Oregon man faces longest sentence for environmental sabotage | SummitDaily.com

Oregon man faces longest sentence for environmental sabotage

EUGENE, Ore. – Stanislas Meyerhoff’s attorneys say he got involved with an arson-committing cell of the Earth Liberation Front out of love for another radical environmentalist. Federal prosecutors say he was a “career anarchist” and should be sentenced as a terrorist.Meyerhoff’s motives will be considered when he goes before a federal judge for sentencing on Tuesday.Federal prosecutors say Meyerhoff, also known as “Country Boy,” was a key figure in the ELF cell that carried out a series of arsons and other crimes across the West in the name of protecting the environment. They included attacks on a Vail, Colo., ski resort; national forest ranger stations; meatpacking plants; research laboratories; lumber company offices; a tree farm; and an auto dealership.Meyerhoff was involved in 21 criminal acts over three years, ranging from vandalism to arson and conspiracy to commit murder, according to federal prosecutors.Meyerhoff will be the first of 10 militants sentenced in the government’s Operation Backfire case. The others will be sentenced over the next few weeks. All 10 have pleaded guilty to charges of conspiracy and arson.The federal government has recommended that Meyerhoff be sentenced to 15 years and 8 months in prison.With the exception of Kevin Tubbs, facing 14 years, and Chelsea Dawn Gerlach, facing 10 years, the rest of the co-defendants face sentences ranging from less than eight years to just over three years.The federal government is also asking U.S. Judge Ann Aiken to declare Meyerhoff and the nine others to be terrorists. Attorneys for the 10 say they are not terrorists, because they took precautions not to harm anyone.Practically speaking, a ruling they are terrorists is not likely to boost the time they spend behind bars. Prosecution recommendations, which balance the seriousness of the crimes against how much defendants cooperate with investigators, already include it. But it could send them to tougher prisons.A government sentencing memo said Meyerhoff, who turns 30 next month, became a “troubled and violent individual, and a career anarchist.””His crime spree resulted in the loss of thousands of hours of scientific research, millions of dollars in property damage and jobs and family incomes of the personnel of affected businesses and government facilities,” the document states.According to the memo, Meyerhoff was a “leader and organizer of arsons.”It says he developed “newer and more effective destructive devices” used in the arson attacks, helped write manuals describing how to make incendiary devices “for use against businesses and government,” and traveled across the country “to teach others how to use such devices to destroy university research facilities.”When the group’s arson attacks failed to change government policies, he and another key member of the cell – William C. Rodgers – “had discussions” about assassinations, the memo states.Rodgers took his own life in an Arizona jail after his arrest in 2005, the year the roundup of members of the cell began.In their own sentencing memorandum, Meyerhoff’s attorneys describe him as a “foot soldier, applying his analytical mind to the technical challenges of constructing crude timing devices and the logistics of carrying out the actions, but never alone selecting the targets, nor authoring the communiques claiming credit.”They also argue that he got involved with the ELF cell because he had fallen in love with Gerlach and wanted to prove himself to her as an “eco-warrior,” and because he had always struggled to fit in with his peers and was looking for acceptance.Federal authorities had struggled for years to round up the radicals. They finally did it after persuading one of them – Jake Ferguson – to wear a wire. Although Ferguson was also involved in the crimes, so far he has not been indicted.Meyerhoff was raised in Arizona. As a teenager, he moved in with an aunt in Eugene, according to his attorneys’ sentencing memo.Meyerhoff tried and failed to find acceptance within the local punk rock scene, the document states. He found friendship with Gerlach, who attended the same high school. He moved into a cheap apartment with her and they got their food partly by “Dumpster diving,” the document states.Through Gerlach he eventually got to know radicals like Rodgers, the document says.The ELF cell disbanded in 2001. Meyerhoff’s attorneys say he then rejected the “meaningless destruction wreaked by the ELF” and decided he wanted to “join the middle class.”He enrolled at Central Oregon Community College in Bend and got a job at a fencing company. He moved to Virginia in 2005 and enrolled at the Piedmont Virginia Community College.Authorities arrested Meyerhoff at the entrance to the college on Dec. 7, 2005, more than four years after his last arson. Meyerhoff’s attorneys say he has fully cooperated with federal investigators.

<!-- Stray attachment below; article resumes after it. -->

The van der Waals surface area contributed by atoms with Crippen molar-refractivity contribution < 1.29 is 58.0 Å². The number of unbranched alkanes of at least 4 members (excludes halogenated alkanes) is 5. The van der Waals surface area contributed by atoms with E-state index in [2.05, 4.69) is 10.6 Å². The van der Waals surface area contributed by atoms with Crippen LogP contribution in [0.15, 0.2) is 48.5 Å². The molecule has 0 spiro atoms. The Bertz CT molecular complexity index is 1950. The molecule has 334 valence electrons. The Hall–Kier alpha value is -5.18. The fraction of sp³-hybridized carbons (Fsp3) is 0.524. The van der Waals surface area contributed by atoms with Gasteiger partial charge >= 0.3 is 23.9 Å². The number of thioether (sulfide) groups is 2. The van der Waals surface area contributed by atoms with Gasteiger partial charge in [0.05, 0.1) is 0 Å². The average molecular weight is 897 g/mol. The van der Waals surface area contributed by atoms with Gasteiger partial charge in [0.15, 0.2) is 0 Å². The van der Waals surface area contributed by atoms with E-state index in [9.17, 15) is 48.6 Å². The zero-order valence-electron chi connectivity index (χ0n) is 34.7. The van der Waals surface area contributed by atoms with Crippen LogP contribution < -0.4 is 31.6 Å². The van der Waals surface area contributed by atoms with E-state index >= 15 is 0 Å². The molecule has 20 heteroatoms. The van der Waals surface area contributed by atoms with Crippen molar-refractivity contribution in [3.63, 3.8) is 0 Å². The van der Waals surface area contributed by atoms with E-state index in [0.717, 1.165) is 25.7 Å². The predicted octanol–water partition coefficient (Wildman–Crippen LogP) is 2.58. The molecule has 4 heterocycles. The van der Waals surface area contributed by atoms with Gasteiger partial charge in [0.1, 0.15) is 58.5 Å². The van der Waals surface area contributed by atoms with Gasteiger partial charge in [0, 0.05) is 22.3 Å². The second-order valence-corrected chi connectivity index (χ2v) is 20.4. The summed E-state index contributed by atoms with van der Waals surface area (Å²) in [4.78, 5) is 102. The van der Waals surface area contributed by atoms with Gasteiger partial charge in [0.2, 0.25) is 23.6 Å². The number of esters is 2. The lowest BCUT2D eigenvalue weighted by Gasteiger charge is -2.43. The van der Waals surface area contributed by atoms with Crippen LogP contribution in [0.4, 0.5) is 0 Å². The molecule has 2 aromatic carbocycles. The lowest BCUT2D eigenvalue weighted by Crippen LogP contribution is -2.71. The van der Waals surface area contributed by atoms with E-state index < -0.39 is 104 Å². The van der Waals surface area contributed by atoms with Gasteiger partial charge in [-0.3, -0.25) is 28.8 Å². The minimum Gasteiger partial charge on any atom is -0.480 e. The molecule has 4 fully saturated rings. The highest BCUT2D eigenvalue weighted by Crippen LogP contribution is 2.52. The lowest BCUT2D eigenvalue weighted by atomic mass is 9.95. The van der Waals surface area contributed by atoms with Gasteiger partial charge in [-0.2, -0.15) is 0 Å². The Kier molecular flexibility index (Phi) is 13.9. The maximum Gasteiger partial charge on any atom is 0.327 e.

Support Local Journalism

Support Local Journalism

As a Summit Daily News reader, you make our work possible.

Now more than ever, your financial support is critical to help us keep our communities informed about the evolving coronavirus pandemic and the impact it is having on our residents and businesses. Every contribution, no matter the size, will make a difference.

Your donation will be used exclusively to support quality, local journalism.

For tax deductible donations, click here.

Start a dialogue, stay on topic and be civil.
If you don't follow the rules, your comment may be deleted.

User Legend: iconModerator iconTrusted User